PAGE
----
This proposal represents a multifaceted program for studying drug development. The natural product, discodermolide has the potential to be an important antitumor drug, particularly in Taxol resistant tumors. The preclinical studies that were done in our laboratory were crucial for the clinical development of Taxol and we believe that meaningful research with discodermolide could pave the way for its clinical development. Today, there is an immense interest in "targeted therapies", utilizing small molecules and antibodies that target aberrant signaling pathways in cancer cells. However for many malignancies, standard cytotoxic-based therapies, some in combination with targeted therapies, will remain the mainstream. Discodermolide is a natural product with a chemical structure very different from Taxol, but whose mechanism of action has major similarities, but also has distinct and intriguing differences. Relative to Taxol, discodermolide-treated cells have a low propensity for developing acquired resistance. This is attributable to discodermolide's ability to induce accelerated senescence and undergo a prolonged state of proliferative arrest. It has taken us several years to develop a discodermolide-resistant cancer cell line and unlike Taxol-resistant cells, these do not have classic mechanisms of Taxol resistance, namely beta-tubulin mutations or overexpression of the ATP- dependent drug efflux pump, P-glycoprotein. It is likely that the unique properties of discodermolide are related to its ability to induce senescence and also to its initial characterization as an immunosuppressive agent. This proposal will focus on delineating the effect of disocodermolide on the molecular pathways involved in drug- induced senescence and how that relates to modulation of 4EBP and mRNA processing and translation. Although senescence in cancer cells is a recognized mechanism of suppressing tumor-growth, the possibility exists that senescent cells may contribute to tumorigenesis through the induction of several pathways involved in inflammation and extracellular remodeling (reviewed in [64]), and in the case of discodermolide, this may render some patients susceptible to the development of pulmonary fibrosis. Thus, a fundamental component of this proposal is specific aim 3 that details a comprehensive chemical-biological approach to selecting promising structural analogs of discodermolide that have modified senescent-inducing properties. These compounds ideally would retain the very potent and unique microtubule-binding properties of the parent compound that initially attracted our attention for the therapeutic development of this drug, while minimizing the potential for senescence. The co-P.I.'s have had many productive years working with natural products and drug development and have assembled a superb group of colleagues at Albert Einstein and a unique group of synthetic chemists as collaborators.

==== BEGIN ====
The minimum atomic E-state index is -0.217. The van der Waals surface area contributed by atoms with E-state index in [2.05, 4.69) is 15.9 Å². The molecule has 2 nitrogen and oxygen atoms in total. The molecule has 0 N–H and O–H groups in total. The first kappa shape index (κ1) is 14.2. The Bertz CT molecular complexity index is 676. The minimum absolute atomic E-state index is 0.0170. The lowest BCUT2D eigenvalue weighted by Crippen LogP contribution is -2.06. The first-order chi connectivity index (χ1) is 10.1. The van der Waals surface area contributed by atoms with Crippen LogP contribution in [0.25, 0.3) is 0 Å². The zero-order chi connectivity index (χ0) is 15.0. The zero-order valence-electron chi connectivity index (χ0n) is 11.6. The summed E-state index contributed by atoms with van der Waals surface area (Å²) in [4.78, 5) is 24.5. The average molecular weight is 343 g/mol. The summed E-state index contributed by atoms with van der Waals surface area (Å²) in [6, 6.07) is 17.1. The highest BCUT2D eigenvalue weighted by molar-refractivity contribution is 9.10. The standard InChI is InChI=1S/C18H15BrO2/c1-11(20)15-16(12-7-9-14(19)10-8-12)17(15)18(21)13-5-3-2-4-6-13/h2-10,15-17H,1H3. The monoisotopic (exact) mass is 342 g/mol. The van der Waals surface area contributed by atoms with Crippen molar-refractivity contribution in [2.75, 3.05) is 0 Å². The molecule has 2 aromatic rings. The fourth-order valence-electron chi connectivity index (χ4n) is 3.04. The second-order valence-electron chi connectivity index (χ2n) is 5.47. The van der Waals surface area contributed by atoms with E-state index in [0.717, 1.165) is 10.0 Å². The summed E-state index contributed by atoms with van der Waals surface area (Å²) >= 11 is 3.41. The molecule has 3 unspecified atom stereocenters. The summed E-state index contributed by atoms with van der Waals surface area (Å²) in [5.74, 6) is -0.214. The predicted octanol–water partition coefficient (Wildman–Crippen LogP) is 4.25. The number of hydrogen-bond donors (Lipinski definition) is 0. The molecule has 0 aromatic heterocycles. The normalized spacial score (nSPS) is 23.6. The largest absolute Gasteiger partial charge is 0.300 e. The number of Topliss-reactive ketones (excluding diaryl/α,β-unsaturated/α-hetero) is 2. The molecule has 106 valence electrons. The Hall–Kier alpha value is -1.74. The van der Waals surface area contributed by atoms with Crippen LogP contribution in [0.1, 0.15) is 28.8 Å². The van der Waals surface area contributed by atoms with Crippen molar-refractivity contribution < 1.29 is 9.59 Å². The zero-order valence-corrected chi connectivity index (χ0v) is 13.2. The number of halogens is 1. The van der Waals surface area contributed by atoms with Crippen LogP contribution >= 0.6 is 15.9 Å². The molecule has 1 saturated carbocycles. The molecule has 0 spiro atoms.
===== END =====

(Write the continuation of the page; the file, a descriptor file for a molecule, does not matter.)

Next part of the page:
Public Health Relevance

Taxol is efficacious in the treatment of numerous human malignancies, but many patients experience serious side effects and / or develop acquired resistance. This has motivated a search for Taxol-like drugs that have equal or superior therapeutic efficacy. The mechansim of action of another Taxol-like drug, discodermolide will be determined and different structural analogs will be tested for improved chemotherapeutic activity.

Agency
National Institute of Health (NIH)
Institute
National Cancer Institute (NCI)
Type
Research Project (R01)
Project #
5R01CA077263-13
Application #
8387761
Study Section
Basic Mechanisms of Cancer Therapeutics Study Section (BMCT)
Program Officer
Fu, Yali
Project Start
1998-06-01
Project End
2014-11-30
Budget Start
2012-12-01
Budget End
2013-11-30
Support Year
13
Fiscal Year
2013
Total Cost
$378,397
Indirect Cost
$150,447
Name
Albert Einstein College of Medicine
Department
Pharmacology
Type
Schools of Medicine
DUNS #
110521739
City
Bronx
State
NY
Country
United States
Zip Code
10461
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